Cassandra Q. Butts, who was President Obama s schoolmate at Harvard Law School and a longtime member of the president’s inner circle who encouraged him throughout his political profession and functioned as a deputy White House counsel, died May 25 at her home in Washington. She was 50.
She sought medical attention early recently, when she began feeling ill. She passed away prior to learning that she had been diagnosed with severe leukemia, her household said. Ms. Butts fulfilled the future president in 1988, when they were submitting financial-aid forms throughout their very first days at Harvard Law School. They had a shared interest in jazz and stayed close friends throughout law school and in later years.
In addition to Valerie Jarrett, Susan E. Rice and others, Ms. Butts was sometimes referred to as one of the Sisterhood of female advisors specifically close to the president and first girl Michelle Obama.
In a statement, the Obamas stated Ms. Butts was always pushing, always doing her part to advance the causes of chance, civil rights, advancement, and democracy. Cassandra was somebody who put her hands directly on that arc of the ethical universe, and never ever stopped doing whatever she could to flex it to justice.
During their three years together at Harvard Law School, Ms. Butts and Obama often hung around simply sitting around and speaking about how we were going to alter the world, she informed the Chicago Tribune in 2007. How do you take this thing we’re learning in law school and make a difference on the issues that we care about?
She was among the classmates who motivated Obama to run for president of the Harvard Law Review in 1990. He became the very first African American to hold the position.
In order to release the Law Review and to be efficient in his term as president, Ms. Butts told PBS s Frontline program in 2008, he had to determine ways to make it work and the best ways to make both sides interact, which implied that he wasn’t always going to side with his progressive associates. It is Barack s natural disposition to reach across the aisle.
In 2004, when Obama was chosen to the Senate, Ms. Butts helped hire his staff and organize his office. During his governmental run 4 years later, she was among several former classmates who aided with his project. After he was chosen, she was basic counsel to the Obama shift group and later on functioned as deputy White House counsel.
Ms. Butts was reportedly a vital behind-the-scenes figure during the election process of Supreme Court Justice Sonia Sotomayor in 2009.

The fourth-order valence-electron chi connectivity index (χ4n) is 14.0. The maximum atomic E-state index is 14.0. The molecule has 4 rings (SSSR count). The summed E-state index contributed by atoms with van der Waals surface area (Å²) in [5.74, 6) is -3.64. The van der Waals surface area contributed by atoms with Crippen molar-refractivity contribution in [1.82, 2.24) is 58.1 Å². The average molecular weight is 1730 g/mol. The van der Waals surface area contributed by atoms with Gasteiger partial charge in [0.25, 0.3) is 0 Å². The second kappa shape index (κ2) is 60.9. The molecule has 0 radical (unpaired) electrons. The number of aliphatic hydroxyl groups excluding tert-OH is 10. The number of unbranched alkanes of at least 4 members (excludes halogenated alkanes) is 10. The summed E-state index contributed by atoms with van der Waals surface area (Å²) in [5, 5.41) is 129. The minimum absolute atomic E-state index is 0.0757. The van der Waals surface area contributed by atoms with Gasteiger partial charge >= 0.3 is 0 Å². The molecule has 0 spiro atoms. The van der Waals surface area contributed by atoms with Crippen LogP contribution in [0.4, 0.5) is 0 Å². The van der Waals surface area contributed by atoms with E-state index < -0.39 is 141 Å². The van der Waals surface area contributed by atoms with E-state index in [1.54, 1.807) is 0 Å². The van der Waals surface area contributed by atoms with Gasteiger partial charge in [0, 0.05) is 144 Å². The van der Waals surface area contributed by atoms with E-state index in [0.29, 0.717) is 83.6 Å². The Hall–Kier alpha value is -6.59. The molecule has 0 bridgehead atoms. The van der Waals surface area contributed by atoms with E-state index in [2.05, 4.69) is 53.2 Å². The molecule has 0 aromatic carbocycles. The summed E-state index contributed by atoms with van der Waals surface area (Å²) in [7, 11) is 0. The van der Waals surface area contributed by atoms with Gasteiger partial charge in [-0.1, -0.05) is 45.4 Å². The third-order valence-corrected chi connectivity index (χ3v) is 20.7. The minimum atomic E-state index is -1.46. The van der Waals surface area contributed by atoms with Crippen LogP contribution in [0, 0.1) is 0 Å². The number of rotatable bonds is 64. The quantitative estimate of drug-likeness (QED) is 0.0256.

In November 2009, Ms. Butts became a senior consultant at the Millennium Challenge Corp., an independent government agency that develops suggestions on U.S. foreign help to developing nations.
She was nominated by Obama in February 2014 to be U.S. ambassador to the Bahamas. Beyond a committee hearing, the Senate failed to act to confirm her to the post.
Cassandra Quin Butts was born Aug. 10, 1965, in Brooklyn. She was 9 when her family relocated to Durham, N.C. Her dad was a business owner, her mom an accountant.
She finished from the University of North Carolina at Chapel Hill in 1987, then worked as a scientist for African News Service in Durham before going to law school.
In 2000, Ms. Butts was an observer in the Zimbabwean parliamentary elections. She was a senior vice president at the Center for American Progress, a liberal think tank, from 2004 to 2008.
For the previous 2 years, while awaiting verification as ambassador to the Bahamas, she functioned as a consultant to the United States Mission to the United Nations.
Survivors include her mother, Mae A. Karim of Durham; her dad, Charles Norman Butts of New York City; and a sibling, Deidra Abbott of Severna Park, Md.
I’ve constantly been confident in Barack s capability, Ms. Butts stated in 2008, describing Obama’s preparation for the presidency. As well as after law school, I remember telling a few individuals that, you understand, I understand this guy who is exceptionally talented and might be the first African American president of the United States.